In the midst of a very fun evening in New York City the other day, I dropped my Nexus S in a cab and lost it forever. After a bit of research and due consideration, I decided to replace it with an identical model. The upcoming Android phones don’t have anything on the Nexus S that really matters to me and most appear to be bulkier. The iPhone 5 is too far off and the Nexus S is vastly preferable for my needs than the iPhone 4.
So I went to a local Best Buy and got a new Nexus S, booted up and logged into my Google account, expecting almost everything from my old phone had been backed up to the “cloud.” That turned out to be just the case for all my personal data — contacts, email, notes, passwords, stock portfolios, RSS feeds and the like.
But it was decidedly not the case for apps, contrary to what I had expected. Yes, you can re-install any app you’ve previously bought from the Android app market for free onto a new phone. And you can order up the downloads from either the market app on your phone or the Market web site. However, the re-downloads have to be done one at a time and you have to click through the permissions and disclosures screen for each one individually. That’s not nearly as handy as the restore from backup option available for iPhones and iPads in iTunes.
Even worse, the list of installed apps in my account on the market was missing dozens of apps I had previously downloaded on my first phone. Some, like the FiOS home voice mail manager, seem kind of obscure and may be limited in their distribution. But lots of mainstream apps like the super-excellent WordPress (which beats the pants off the iOS version) or Angry Birds or Twitter were also missing. When I searched for them, the amrket did have them listed as “installed” so it clearly had kept an accurate record of my previous downloads.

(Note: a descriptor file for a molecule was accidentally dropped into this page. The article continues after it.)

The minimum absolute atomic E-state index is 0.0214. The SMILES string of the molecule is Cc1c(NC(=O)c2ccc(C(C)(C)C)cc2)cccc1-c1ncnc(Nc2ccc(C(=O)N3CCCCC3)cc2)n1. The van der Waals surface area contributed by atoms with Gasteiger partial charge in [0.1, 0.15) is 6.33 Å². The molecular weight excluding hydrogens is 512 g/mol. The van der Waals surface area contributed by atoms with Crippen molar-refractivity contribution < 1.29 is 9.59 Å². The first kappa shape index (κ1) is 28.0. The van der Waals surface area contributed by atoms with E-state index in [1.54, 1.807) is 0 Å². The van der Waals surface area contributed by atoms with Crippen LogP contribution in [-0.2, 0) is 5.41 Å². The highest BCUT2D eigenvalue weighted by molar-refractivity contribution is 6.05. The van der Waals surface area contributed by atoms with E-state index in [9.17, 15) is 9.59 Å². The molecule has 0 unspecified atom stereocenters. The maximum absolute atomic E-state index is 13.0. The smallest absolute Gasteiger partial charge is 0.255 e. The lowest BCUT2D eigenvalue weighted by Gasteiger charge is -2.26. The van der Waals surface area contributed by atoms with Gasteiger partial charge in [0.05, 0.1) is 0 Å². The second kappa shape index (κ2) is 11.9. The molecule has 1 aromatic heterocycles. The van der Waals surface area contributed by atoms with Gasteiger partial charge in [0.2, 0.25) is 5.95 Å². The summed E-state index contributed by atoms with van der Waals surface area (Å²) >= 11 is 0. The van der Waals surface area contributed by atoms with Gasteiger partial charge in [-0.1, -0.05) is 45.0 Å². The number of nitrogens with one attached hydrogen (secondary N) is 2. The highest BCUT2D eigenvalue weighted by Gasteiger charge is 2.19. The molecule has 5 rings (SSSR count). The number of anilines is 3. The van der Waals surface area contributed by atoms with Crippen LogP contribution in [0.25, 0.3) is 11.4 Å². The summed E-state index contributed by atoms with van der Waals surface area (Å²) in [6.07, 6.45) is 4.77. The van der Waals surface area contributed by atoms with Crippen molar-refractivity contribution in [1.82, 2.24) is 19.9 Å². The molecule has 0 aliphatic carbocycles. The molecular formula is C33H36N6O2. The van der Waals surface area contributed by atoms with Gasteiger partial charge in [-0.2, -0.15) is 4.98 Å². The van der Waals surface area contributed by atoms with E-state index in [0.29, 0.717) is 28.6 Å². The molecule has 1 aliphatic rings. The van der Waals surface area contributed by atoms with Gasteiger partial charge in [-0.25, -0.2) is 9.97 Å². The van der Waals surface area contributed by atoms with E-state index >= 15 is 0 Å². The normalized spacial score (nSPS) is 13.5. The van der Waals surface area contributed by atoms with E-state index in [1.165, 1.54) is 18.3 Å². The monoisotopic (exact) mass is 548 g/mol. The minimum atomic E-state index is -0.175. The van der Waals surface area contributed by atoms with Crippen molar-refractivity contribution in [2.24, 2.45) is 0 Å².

Definitely an aspect of Android that needs improvement as the platform ages and more and more people face the need to transfer their apps from an old phone to a new one.
I’ve also just finished the exercise of changing dozens of passwords for all the web services and apps I use that were signed in on the old phone. Phew.
For Nexus S the Sequel, I’m investigating some better backup apps and remote find and wipe programs. I’ve already installed the useful “contact owner” app which shows my name and contact info (and the phrase “Reward for safe return”) on my login screen.